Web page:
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Sorting Out the Genes Behind Leaner Beef / July 19, 2004 / News from the USDA Agricultural Research Service

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Photo: Meat from cattle having two copies of the myostatin gene. Link to photo information
Meat from cattle having two copies of the myostatin gene. This cut has more meat, less fat, and less marbling than meat from cattle having no copies or one copy of the gene. Click the image for more information about it.

Read the magazine story to find out more.

Sorting Out the Genes Behind Leaner Beef

By Erin Peabody
July 19, 2004

A lean cut of beef, low in saturated fat, that's also flavorful and tender? Sound too good to be true?

It may not be, according to animal scientists and geneticists with the Agricultural Research Service who are studying cattle genes that may contribute to leaner cuts of beef. They've been especially interested in a gene that codes for the protein known as myostatin.

Myostatin limits muscle growth in mammals, including humans. But when the gene responsible for producing the protein is altered or suppressed somehow, the result is enhanced muscle growth and reduced fat deposition. Researchers achieve this muscularity in cattle through selective breeding strategies.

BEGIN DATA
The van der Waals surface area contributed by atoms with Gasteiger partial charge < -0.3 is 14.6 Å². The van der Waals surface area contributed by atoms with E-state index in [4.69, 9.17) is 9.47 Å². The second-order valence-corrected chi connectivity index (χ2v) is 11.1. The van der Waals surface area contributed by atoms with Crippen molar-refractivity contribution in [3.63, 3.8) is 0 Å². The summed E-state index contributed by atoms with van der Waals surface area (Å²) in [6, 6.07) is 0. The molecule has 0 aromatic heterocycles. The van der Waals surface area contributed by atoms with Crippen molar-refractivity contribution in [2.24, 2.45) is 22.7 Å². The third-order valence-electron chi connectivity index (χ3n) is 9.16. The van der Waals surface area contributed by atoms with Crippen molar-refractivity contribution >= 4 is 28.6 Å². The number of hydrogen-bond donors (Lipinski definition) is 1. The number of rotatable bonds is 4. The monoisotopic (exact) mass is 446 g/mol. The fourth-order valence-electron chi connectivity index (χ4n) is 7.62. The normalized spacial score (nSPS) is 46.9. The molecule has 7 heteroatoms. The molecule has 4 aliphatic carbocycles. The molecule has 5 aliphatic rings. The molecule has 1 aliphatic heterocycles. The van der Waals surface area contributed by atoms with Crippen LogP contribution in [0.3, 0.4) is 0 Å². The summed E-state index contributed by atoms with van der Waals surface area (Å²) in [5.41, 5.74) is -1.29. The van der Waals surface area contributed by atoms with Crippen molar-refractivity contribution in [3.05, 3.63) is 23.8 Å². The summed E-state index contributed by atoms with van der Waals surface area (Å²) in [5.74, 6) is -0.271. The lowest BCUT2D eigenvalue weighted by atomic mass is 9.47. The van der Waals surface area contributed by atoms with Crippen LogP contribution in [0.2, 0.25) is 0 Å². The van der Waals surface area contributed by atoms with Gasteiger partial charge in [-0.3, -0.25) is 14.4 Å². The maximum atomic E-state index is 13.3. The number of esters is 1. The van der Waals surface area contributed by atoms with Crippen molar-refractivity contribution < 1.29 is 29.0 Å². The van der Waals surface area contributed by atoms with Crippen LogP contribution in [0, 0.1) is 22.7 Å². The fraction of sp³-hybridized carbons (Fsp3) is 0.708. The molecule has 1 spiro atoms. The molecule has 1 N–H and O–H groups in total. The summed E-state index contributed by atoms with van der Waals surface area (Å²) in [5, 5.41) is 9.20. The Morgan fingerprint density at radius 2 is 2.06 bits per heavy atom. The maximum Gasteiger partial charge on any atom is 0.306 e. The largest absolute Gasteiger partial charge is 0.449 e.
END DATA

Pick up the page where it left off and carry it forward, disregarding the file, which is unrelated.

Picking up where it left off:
Scientists at the ARS Meat Animal Research Center (MARC) in Clay Center, Neb., have found that a key benefit of inactivated myostatin in cattle is the creation of beef that's tender and lower in saturated fat. All cuts of beef from cattle possessing the inactivated myostatin have improved tenderness, according to MARC food technologist Tommy L. Wheeler.

Despite the promise of breeding systems that manipulate myostatin, researchers are aware of possible drawbacks. When animals inherit copies of the altered myostatin gene from both parents--instead of just one--they are born with a condition that's known as double-muscling.

Double-muscled animals often require additional birthing assistance and sometimes Caesarean delivery, according to MARC animal geneticist Timothy P.L. Smith. These cows may also experience reduced fertility and lower stress tolerance.

ARS researchers, including Michael D. MacNeil, an animal geneticist at the agency's Fort Keogh Livestock and Range Research Laboratory in Miles City, Mont., are looking to other breeds--like Limousin and Charolais--that are also well-muscled and trim. These cattle may achieve their lean physiques through the collective action of several genes, each exerting a small effect.

Read more about the research in this month's issue of Agricultural Research magazine.

ARS is the U.S. Department of Agriculture's chief scientific research agency.

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Last Modified: 7/19/2004
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